How to Reduce the Risk of Wildfire Damage to Your Property

The risk of wildfire damage is very real in our region of Florida. If you have experienced smoke near your home or have seen an actual wildfire, you are most likely wondering just how your homeowners insurance would protect you in case of damage. Contact us if you would like to have a review of your current coverage.

In the meantime, there are things you can do to decrease your risk during wildfire season. Consider these points:

Roof Vulnerabilities

The design and material of a roof can determine its vulnerability to wildfires. To determine whether the roof design increases your risk for damage, access whether debris such as pine needles can accumulate. If so, make sure you are regularly removing this debris; doing so on a frequent basis will make the task less difficult.

If the exterior siding of your property is wood or vinyl, these are known to be combustible. Non-combustible siding includes fiber cement products or exterior rated, fire-retardant treated wood. If your siding is combustible, you could add metal flashing to the base of the walls for protection.

One of the most important protections against wildfires is a Class A fire-rated roof in materials such as asphalt fiberglass composition shingles, concrete or clay tiles, or steel or copper roofs.

Glass Windows and Doors

Windows that are exposed to fire may break after only one to three minutes, depending on the type of glass. Single-pane windows, more common in older structures, are highly vulnerable to breaking. Larger windows are more vulnerable to cracking and breaking from the heat because they have more edge surface.

Dual-pane windows have two sheets of glass and are more resistant to heat. Tempered windows also protect a home from flames and wind blown embers. Replacing single-pane windows and doors with tempered, dual-pane glass also has the added benefit of energy efficiency. Metal screens on the outside of windows adds increased protection to embers as well, but not to flames.

Vents

Attic, roof, crawl space, and foundation vents are not something that immediately comes to mind when assessing wildfire risk. But keep in mind that embers entering vents can ignite other materials that are located in these spaces and burn the house from the inside out. A good rule of thumb is that all vents should be covered with 1/8-inch mesh metal screens.

Remember that vents are vulnerable entry points for embers and flames - keep the areas around the foundation vents clear of vegetation accumulation and other combustible substances. Maintain a roof that is clear of vegetative debris such as pine needles and leaves, including the portions near the vents. The last thing you want is debris near your unprotected vents ignited by embers, therefore making it possible for the fire to spread to your interior.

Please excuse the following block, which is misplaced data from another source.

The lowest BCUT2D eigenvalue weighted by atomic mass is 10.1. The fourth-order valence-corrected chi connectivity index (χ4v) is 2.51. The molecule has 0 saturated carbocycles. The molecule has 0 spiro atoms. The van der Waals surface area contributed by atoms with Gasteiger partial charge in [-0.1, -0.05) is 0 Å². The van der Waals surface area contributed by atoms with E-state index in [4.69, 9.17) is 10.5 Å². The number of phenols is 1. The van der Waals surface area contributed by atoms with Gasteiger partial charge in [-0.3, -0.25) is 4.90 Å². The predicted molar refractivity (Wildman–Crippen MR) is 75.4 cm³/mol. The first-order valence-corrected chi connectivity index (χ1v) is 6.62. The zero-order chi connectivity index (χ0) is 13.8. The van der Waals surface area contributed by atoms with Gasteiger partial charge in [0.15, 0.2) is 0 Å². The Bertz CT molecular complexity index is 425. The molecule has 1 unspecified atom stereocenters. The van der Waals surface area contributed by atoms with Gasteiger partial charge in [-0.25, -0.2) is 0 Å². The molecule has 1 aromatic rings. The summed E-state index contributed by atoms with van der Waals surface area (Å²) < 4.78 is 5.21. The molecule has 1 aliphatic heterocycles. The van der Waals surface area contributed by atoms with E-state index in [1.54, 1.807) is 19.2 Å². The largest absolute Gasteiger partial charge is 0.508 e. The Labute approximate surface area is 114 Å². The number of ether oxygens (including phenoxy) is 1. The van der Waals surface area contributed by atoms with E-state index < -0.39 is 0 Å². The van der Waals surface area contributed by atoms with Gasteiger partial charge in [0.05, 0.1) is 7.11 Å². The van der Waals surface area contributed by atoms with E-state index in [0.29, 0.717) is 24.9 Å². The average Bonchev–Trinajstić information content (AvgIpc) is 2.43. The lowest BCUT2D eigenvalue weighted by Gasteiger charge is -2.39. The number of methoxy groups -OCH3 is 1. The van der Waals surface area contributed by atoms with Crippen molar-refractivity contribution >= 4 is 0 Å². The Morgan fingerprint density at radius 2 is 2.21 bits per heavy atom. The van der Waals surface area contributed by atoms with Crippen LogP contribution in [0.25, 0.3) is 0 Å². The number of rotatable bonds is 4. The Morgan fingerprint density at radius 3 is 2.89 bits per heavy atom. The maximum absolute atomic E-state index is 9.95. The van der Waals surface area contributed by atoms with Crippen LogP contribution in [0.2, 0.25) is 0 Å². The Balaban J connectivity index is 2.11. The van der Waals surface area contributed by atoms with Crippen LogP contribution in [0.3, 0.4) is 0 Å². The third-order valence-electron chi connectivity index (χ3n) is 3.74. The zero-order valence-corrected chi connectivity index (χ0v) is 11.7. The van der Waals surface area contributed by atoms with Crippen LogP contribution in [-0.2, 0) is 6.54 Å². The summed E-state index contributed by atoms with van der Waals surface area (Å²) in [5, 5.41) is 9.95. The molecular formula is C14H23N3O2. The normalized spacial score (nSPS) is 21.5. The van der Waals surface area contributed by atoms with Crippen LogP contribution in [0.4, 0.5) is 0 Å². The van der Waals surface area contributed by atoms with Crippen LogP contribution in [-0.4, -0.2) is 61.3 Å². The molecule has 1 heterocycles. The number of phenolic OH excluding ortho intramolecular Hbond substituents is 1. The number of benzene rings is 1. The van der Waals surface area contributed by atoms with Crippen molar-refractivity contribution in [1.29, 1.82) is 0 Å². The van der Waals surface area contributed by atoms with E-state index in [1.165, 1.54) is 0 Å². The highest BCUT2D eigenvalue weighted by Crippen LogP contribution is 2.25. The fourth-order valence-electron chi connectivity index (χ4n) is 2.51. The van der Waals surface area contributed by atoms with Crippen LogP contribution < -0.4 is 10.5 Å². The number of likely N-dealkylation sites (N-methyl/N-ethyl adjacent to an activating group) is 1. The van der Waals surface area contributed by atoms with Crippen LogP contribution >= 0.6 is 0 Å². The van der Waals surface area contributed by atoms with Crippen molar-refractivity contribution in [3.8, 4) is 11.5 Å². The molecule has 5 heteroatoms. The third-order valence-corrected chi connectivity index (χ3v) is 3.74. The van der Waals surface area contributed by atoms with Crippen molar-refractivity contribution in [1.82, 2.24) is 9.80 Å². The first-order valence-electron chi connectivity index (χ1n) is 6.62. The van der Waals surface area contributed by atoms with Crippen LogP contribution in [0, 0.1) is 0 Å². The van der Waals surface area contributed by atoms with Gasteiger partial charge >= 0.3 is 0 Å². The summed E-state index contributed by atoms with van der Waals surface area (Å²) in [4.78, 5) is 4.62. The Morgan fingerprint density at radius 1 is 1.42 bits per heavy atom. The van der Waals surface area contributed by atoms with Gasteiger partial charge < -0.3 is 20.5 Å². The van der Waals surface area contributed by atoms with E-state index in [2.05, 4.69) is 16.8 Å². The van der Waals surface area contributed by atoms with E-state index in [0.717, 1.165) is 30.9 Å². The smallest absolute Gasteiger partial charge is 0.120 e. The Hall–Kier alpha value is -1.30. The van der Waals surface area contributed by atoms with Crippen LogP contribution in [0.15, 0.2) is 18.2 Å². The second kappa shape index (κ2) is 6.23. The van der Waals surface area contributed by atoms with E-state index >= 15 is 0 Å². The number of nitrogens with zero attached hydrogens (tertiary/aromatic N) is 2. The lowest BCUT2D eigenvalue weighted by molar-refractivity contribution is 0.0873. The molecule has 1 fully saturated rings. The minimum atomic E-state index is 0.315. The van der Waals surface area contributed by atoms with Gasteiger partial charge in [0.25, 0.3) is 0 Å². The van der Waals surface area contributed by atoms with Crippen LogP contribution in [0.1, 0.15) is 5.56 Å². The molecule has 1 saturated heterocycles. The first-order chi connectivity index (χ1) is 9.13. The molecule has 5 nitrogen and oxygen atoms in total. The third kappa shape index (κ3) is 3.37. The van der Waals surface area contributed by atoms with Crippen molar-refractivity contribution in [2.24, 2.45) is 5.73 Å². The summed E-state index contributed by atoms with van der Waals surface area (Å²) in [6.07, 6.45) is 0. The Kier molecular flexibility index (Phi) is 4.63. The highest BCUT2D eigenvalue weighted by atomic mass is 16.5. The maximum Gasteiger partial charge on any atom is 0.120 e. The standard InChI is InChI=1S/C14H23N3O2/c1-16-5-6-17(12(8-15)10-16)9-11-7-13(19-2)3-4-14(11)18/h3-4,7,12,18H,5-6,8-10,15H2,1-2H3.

Decks, Patios, and Porches

First of all, you must consider the construction material of your deck, patio, or porch. Is it solid wood or wood plastic composite? Most of these materials are combustible with the exception of those with fire retardant chemicals either incorporated into the composite, or applied to the exterior of the wood. Next, consider the items on and beneath this area, and those items' combustibility.

Enclosing your deck, patio, or porch can add protection against wildfires. Keeping your landscape clear and well maintained against combustible vegetation in the zero to 30 foot zone around your structures also decreases risk. Installing a metal flashing strip between the top of the deck, patio, or porch and the exterior siding, if combustible, can create a barrier. When it is time to replace the deck, porch, or patio, go with a noncombustible or ignition-resistant material.

Defensible Space Zone

Pay special attention to the three zones around your property: adjacent areas, the 30 foot zone, and the zone of at least 100 feet. Each one has its own precautions that relate to the amount of damage that can be inflicted by a fire in these areas. Careful adherence to defensible space zones makes it less likely that a fire burning within the 100 foot zone will reach the adjacent areas of your structure.

Well maintained and spaced vegetation is of paramount concern. Using noncombustible landscaping materials becomes more important as you get closer to the structure. In forested areas, there is a risk that a wildfire could spread to the tops of the trees and if you follow guidelines such as trimming low hanging branches, you can help drive the wildfire to the ground before it reaches your home or business.

Read More About Retrofitting

For more detailed information about protecting your property, download the Wildfire Retrofit Guide for Florida. Mitchell Noel is here for all your personal and commercial insurance needs.

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